Why Fuel Pump Replacements Can Be Tricky
Fuel pumps are designed to transfer fuel from the fuel tank to the engine fuel management system. Fuel pumps only create flow from the tank to the fuel rail. However, the size of the lines and restrictions cause the fuel to create pressure.
When the fuel pressure is low, the symptoms are that either a fuel pump if failing or a fuel filter is clogged up.
Most of the time fuel filters get plugged due to lack of maintenance. Most people don’t realize that the fuel filter needs replaced due to the mineral deposits drawn into the fuel tank when fueling at a gas station.
Most modern vehicles today have a fuel filter and fuel pump as one unit making it to where the fuel pump must be replaced to change the filter.
Changing a fuel pump can be tricky. On older vehicles, the fuel pump was located on the engine block and usually was relatively easy to access. On the vehicles today, the fuel pump is located in the fuel tank making it to where the fuel tank must be removed to switch out the fuel pump.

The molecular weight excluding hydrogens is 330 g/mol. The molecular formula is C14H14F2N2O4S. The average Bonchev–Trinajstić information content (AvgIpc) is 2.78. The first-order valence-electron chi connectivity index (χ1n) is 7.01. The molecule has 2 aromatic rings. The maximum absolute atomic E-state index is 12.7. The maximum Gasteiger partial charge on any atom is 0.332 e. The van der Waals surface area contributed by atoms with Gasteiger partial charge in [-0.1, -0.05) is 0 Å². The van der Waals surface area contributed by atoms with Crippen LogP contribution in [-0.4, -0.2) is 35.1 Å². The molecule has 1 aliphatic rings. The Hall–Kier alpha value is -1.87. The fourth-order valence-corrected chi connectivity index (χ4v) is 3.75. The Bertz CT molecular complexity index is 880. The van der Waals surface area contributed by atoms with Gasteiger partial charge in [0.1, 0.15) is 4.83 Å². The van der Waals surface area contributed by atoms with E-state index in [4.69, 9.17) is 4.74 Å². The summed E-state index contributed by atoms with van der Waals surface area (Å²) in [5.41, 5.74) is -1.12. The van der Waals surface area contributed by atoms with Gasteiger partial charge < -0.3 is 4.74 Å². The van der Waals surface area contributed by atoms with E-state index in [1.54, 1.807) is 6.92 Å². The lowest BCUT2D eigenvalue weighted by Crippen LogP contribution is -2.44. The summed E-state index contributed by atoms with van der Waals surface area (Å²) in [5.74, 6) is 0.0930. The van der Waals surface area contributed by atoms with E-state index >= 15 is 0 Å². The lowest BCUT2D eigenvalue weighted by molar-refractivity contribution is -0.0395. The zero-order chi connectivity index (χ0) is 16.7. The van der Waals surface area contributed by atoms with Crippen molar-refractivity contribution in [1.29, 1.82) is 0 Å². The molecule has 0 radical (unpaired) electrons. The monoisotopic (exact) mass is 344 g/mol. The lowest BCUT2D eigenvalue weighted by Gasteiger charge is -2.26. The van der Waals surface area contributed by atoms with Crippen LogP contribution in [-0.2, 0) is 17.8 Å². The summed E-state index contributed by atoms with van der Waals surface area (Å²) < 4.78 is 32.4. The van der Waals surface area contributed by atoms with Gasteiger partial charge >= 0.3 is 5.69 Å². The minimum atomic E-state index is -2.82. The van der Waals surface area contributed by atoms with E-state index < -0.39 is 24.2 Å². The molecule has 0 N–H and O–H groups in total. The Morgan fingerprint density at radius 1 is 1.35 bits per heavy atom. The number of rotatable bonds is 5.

When removing the fuel pump from the fuel tank, there is usually a float on the end of the pump. This can be tricky when removing. Just pull up on the pump and turn the pump to its side and the float will come out.
Note: Do not let the float break off inside the fuel tank. The float can be suck up to the fuel pump intake port and cause the pump to overheat. Also, do not get any debris inside the fuel tank. This will contaminate the fuel and possibly cause the new fuel pump to prematurely fail.
If a fuel filter is located inline between the fuel pump and the fuel rail on the engine, it is recommended to replace the prior to the pump is installed. This will aid in collecting any debris from the pump as it is new and may have small particles from the manufacture. Plus, the old filter may be plugged up causing a strain on the new fuel pump making it overheat and prematurely fail.
Posted on November 2017,08 // Author: Admin